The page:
The least that this generation can do, your Honor, is to give the next generation all the facts, all the available data, all the theories, all the information that learning, that study, that observations has produced — give it to the children in the hope of heaven that they will make a better world of this than we have been able to make it. We have just had a war with twenty million dead. Civilization is not so proud of the work of the adults. Civilization need not be so proud of what the grown-ups have done. For God’s sake let the chidren have their minds kept open — close no doors to their knowledge; shut no door from them. Make the distinction between theology and science. let them have both. let them both be taught. Let them both live.
Dudley Field Malone in 1925, during the Scopes Trial
Work you can show off, though, is prima facie evidence of your skills. After your portfolio includes it, your ability to sell your skills gets markedly better. Given that most people’s net worth is almost 100% invested in their personal capital (i.e. if you’re a young engineer the net present value of all future salary absolutely swamps everything in your bank account), this is a fairly radical improvement in your present situation for not a very radical change in how you go about things.
This morning I spent an hour in a closed room with six Members of Congress: Rep. Logfren, Rep. Sensenbrenner, Rep. Scott, Rep. Goodlate, Rep Thompson, and Rep. Amash. No staffers, no public: just them. Lofgren asked me to brief her and a few Representatives on the NSA. She said that the NSA wasn’t forthcoming about their activities, and they wanted me — as someone with access to the Snowden documents — to explain to them what the NSA was doing. Of course I’m not going to give details on the meeting, except to say that it was candid and interesting. And that it’s extremely freaky that Congress has such a difficult time getting information out of the NSA that they have to ask me.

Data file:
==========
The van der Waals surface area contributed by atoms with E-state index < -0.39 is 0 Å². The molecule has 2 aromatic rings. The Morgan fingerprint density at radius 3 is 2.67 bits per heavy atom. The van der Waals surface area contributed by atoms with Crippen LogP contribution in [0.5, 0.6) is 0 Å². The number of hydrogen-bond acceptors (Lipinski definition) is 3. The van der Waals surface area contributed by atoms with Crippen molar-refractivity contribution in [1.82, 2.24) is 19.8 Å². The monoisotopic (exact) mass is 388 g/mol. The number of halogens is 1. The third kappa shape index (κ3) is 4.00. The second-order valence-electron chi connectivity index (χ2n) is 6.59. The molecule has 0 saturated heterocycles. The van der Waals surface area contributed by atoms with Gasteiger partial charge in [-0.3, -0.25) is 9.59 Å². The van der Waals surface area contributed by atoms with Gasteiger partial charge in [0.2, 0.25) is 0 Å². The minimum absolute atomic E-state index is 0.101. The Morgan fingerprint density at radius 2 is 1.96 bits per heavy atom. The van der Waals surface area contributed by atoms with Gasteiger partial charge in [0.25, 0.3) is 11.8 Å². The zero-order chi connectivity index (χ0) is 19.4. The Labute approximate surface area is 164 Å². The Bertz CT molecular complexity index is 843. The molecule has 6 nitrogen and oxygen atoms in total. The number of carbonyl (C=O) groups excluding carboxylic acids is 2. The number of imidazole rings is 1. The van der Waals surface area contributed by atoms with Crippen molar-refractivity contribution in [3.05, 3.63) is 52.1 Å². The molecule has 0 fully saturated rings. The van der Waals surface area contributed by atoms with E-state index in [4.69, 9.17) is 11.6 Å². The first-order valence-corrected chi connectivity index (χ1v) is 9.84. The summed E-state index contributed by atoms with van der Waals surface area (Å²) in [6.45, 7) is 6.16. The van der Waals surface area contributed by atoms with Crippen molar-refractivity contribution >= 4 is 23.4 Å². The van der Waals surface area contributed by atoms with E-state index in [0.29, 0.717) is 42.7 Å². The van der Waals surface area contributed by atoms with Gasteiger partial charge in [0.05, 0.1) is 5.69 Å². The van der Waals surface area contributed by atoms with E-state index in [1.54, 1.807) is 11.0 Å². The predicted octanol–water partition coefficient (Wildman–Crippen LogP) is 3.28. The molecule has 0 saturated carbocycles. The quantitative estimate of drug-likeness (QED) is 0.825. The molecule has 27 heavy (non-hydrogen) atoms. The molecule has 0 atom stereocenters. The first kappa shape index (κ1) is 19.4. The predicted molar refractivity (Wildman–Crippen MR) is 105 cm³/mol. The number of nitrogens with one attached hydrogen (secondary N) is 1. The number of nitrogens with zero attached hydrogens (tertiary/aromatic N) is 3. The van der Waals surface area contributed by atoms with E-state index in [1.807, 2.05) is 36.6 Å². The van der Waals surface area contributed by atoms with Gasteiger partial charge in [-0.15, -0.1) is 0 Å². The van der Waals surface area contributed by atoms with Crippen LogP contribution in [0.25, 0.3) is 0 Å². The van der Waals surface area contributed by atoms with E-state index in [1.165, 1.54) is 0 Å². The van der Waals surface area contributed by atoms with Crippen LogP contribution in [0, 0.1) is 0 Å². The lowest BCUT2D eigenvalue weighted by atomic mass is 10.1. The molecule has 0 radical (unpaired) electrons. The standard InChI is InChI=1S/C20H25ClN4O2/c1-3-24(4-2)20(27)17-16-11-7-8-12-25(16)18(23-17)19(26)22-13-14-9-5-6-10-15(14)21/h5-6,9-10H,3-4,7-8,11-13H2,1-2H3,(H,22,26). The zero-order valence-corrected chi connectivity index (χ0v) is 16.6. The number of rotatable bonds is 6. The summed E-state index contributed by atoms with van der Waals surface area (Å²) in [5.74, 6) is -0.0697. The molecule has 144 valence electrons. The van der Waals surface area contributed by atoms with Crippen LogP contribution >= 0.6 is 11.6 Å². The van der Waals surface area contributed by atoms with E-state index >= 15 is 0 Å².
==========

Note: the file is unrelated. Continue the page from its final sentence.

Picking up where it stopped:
Two articles both advocating the exact same policies. But one of them thrilled liberals and infuriated conservatives. The other infuriated liberals and thrilled conservatives.

Oftentimes when we think we’re engaged in reasoned policy discussion we’re actually engaged in complex efforts to rationalize the direction in which our tribal affiliations are pushing us.

With public key cryptography, there’s a horrible, fundamental challenge
of finding somebody, anybody, to establish and maintain the
infrastructure. For example, you could enlist a well-known
technology company to do it, but this would offend the refined
aesthetics of the vaguely Marxist but comfortably bourgeoisie
hacker community who wants everything to be decentralized
and who non-ironically believes that Tor is used for things
besides drug deals and kidnapping plots.

This World of Ours - James Mickens

The whole thing is quite funny, worth a read.

Decriminalization and legalization of medical marijuana seem, if we are to trust the statistics in (I) saying they do not increase use among youth, like almost unalloyed good things. Although there are some nagging hints of doubt, they are not especially quantifiable and therefore not amenable to analysis. Without a very strong predisposition to try as hard as possible to fit the evidence into a pessimistic picture, I don’t think there’s a great argument against either of these two propositions.